Less is more

I wasn’t in the audience at the time, but the very first time I saw the video of Steve Jobs presenting the iPhone to the world I was in awe.

Sure we had plenty of smartphones previously but this was something entirely different.

I pre-ordered mine as soon as I possibly could.

It had nothing to do with my work trying to understand the latest new thing. I wanted it for myself. After I had embraced this new thing, my mind opened up to a world of possibilities, for my personal life and my professional life. 

I pre-ordered the next iPhone and every other one that came out since. And last week I did the same thing with the iPhone 6. It looks like another insanely great product.

Last week, along with so many people around the world I watched Apple introduce the Watch.

It is a thing of beauty. It’s thoughtful, well designed and capable. 

But at this time I don’t have any plans to pre-order it when it becomes available. 

I really don’t want another thing to power up and charge in my life. I don’t want another thing to interrupt my moments.  I don’t want to see any sort of notification when I’m playing basketball in the driveway with the kids.  I am finding the joy of walking into my house, taking the phone out of my pocket and leaving it on the counter. 

I love the miracle of the mobile, high speed internet. But I want to choose my time with and without. 

There is a real possibility that by not getting an Apple Watch I will miss out on important emerging trends. That’s a concern I suppose. Or maybe developers figure out how to innovate and respect our time along the way.

There is also a chance I eat the words of this very post as we get learn more about Watch and as it’s capabilities radically improve as these things always do. 

But less is more in so many ways and this might be another example. At least that’s how I’m feeling at the moment.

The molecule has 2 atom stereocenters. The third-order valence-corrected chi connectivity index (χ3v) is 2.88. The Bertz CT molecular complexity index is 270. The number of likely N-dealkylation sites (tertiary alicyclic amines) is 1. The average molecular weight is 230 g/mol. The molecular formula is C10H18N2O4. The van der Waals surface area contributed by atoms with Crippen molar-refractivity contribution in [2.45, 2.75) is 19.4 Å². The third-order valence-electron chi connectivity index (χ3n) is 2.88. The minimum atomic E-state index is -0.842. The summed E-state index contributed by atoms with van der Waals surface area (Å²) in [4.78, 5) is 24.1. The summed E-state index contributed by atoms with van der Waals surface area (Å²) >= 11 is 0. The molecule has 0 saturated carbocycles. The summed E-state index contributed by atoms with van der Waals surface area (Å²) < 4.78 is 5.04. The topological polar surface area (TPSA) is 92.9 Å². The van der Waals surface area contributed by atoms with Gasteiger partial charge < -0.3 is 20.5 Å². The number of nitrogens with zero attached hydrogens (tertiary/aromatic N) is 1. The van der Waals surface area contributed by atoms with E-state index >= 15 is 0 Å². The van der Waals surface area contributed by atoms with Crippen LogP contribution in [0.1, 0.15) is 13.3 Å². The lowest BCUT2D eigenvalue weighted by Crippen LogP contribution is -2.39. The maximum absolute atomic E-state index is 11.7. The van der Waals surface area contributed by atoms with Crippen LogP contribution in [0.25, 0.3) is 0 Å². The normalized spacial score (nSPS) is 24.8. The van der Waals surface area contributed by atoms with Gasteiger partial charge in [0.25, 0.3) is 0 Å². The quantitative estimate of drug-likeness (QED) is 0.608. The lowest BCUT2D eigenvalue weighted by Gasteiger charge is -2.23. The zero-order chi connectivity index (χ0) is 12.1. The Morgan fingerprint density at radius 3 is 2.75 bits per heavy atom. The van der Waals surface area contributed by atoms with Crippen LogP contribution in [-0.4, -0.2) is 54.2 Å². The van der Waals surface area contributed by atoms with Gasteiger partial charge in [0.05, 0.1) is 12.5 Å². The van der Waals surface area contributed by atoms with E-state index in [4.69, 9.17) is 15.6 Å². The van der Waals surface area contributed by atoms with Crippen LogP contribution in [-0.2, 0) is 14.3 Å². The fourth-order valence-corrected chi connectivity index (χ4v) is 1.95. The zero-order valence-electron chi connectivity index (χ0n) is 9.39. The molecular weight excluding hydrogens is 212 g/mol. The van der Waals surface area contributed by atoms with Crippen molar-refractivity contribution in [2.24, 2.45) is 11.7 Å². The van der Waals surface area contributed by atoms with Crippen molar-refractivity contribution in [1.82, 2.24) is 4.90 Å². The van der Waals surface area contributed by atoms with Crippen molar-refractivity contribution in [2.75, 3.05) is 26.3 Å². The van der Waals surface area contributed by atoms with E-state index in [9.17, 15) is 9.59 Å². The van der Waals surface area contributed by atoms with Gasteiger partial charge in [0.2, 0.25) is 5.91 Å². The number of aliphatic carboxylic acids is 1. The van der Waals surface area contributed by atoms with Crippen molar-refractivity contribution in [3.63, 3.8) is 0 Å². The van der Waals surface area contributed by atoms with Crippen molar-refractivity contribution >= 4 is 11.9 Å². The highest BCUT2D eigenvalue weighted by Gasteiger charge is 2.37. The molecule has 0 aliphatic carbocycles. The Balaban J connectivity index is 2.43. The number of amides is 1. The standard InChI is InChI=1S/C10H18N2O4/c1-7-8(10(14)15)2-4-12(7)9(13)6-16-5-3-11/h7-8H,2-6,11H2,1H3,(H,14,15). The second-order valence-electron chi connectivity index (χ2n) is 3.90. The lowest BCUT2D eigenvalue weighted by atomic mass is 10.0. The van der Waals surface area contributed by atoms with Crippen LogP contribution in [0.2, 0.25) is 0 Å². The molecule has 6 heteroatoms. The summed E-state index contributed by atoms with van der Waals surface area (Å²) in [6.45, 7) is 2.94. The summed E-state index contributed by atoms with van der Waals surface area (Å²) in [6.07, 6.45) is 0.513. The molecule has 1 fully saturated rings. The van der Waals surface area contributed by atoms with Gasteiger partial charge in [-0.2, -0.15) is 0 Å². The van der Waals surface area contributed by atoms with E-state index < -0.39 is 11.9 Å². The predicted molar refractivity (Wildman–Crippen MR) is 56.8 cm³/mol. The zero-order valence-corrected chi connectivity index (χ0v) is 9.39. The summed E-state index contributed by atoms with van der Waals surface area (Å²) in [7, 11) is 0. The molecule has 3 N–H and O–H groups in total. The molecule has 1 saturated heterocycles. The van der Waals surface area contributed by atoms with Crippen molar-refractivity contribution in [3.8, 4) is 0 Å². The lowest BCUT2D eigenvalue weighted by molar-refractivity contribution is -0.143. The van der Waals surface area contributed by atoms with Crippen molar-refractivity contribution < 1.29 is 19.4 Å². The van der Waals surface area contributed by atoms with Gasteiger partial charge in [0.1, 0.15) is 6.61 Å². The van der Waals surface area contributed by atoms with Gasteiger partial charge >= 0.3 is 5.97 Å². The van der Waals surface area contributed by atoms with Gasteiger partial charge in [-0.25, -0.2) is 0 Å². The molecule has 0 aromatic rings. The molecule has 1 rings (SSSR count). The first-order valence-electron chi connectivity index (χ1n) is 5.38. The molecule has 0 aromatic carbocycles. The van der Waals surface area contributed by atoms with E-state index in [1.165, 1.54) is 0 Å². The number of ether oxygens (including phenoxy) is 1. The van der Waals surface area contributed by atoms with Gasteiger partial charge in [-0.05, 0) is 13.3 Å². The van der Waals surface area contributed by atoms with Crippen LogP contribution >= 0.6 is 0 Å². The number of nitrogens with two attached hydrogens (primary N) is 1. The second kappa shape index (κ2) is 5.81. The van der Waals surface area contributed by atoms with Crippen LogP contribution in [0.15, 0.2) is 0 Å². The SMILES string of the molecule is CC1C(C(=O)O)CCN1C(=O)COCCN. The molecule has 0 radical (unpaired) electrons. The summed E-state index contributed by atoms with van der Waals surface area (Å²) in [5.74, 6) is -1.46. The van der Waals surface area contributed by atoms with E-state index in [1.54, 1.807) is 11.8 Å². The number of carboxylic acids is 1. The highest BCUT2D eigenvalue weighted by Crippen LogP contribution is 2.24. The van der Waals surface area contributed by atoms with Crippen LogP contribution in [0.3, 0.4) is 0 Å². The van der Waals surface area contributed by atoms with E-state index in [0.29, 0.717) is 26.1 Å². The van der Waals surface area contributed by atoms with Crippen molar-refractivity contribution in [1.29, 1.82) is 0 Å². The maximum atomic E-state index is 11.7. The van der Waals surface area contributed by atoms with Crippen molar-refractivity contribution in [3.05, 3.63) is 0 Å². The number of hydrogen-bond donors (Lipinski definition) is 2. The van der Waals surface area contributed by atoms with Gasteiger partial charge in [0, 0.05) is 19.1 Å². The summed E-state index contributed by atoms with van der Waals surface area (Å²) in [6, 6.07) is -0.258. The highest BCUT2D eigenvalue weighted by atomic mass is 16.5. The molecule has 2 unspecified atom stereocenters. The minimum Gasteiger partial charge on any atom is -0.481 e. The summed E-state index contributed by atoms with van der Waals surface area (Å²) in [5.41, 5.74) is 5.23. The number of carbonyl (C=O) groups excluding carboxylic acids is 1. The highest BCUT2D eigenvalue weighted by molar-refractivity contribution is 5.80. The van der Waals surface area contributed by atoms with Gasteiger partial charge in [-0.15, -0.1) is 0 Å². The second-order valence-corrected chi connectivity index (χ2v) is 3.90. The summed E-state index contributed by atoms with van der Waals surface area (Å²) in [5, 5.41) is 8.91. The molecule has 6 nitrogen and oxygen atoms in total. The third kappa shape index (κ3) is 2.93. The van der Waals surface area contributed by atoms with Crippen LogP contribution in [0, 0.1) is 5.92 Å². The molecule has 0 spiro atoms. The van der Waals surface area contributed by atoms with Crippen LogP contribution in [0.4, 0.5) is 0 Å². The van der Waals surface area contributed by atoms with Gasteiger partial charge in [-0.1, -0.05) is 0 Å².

The next chapter

I’ve heard it described that raising kids at different ages is sort of like different formats of tests, if you will. 

The baby/toddler years is like a true/false exam. It’s obvious, your job as a parent is to love them, protect them, feed them, etc.

As they get older, during elementary school years, parenthood moves from true/false to multiple choice. Which schools are best, how to juggle after school activities, how to manage online vs offline etc. 

The teenage stage is more like an essay test.

The answers are not in front of you. In fact, there may not be a right answer at all. 

We have three children. The oldest one has entered the essay test stage. She is dealing with them as an adolescent and we have them as parents. Sometimes the three of us work together, sometimes we freestyle. Each moment seems to reveal new choices, new opportunities, new challenges, new risks, new experiences. Some feel familiar and many are completely new ….even though I was a teenager once before. 

I’m excited for her and this new stage of life. It’s truly wonderful. In many ways I am looking forward to it. But the old days were pretty damn great as well. And definitely much simpler. 

"That will never work"

MG wrote a post yesterday about scoffing in the technology world. It’s a great read, especially going into the new iPhone and “iWatch” launch today.

It also reminded me of all the scoffing I’ve heard in my time as an investor these 9+ years. Things like: 

"User generated content can’t compete with professional content"

"Advertisers won’t put their ad next to user generated content"

"You can’t build a big company outside of Silicon Valley"

"You can’t hire great engineers in San Francisco"

"You can’t build a big business around photographs"

"We wanted flying cars and all we got were 140 characters"

"Digital goods are a fad"

"Social networks are a fad"

"Startups can’t build hardware"

"Why would someone want a blog"

"You can’t compete with Facebook"

"Nobody cares about virtual reality"

"You can’t build a real company with a $15k seed" (in reference to all the early scoffing about YC in the early days)

"You can’t build a big company in the music space"

"You can’t build a big company if you don’t charge for your software"

"Bitcoin will never work"

"You can’t build a big open source company"

It is a helpful reminder why I love this industry.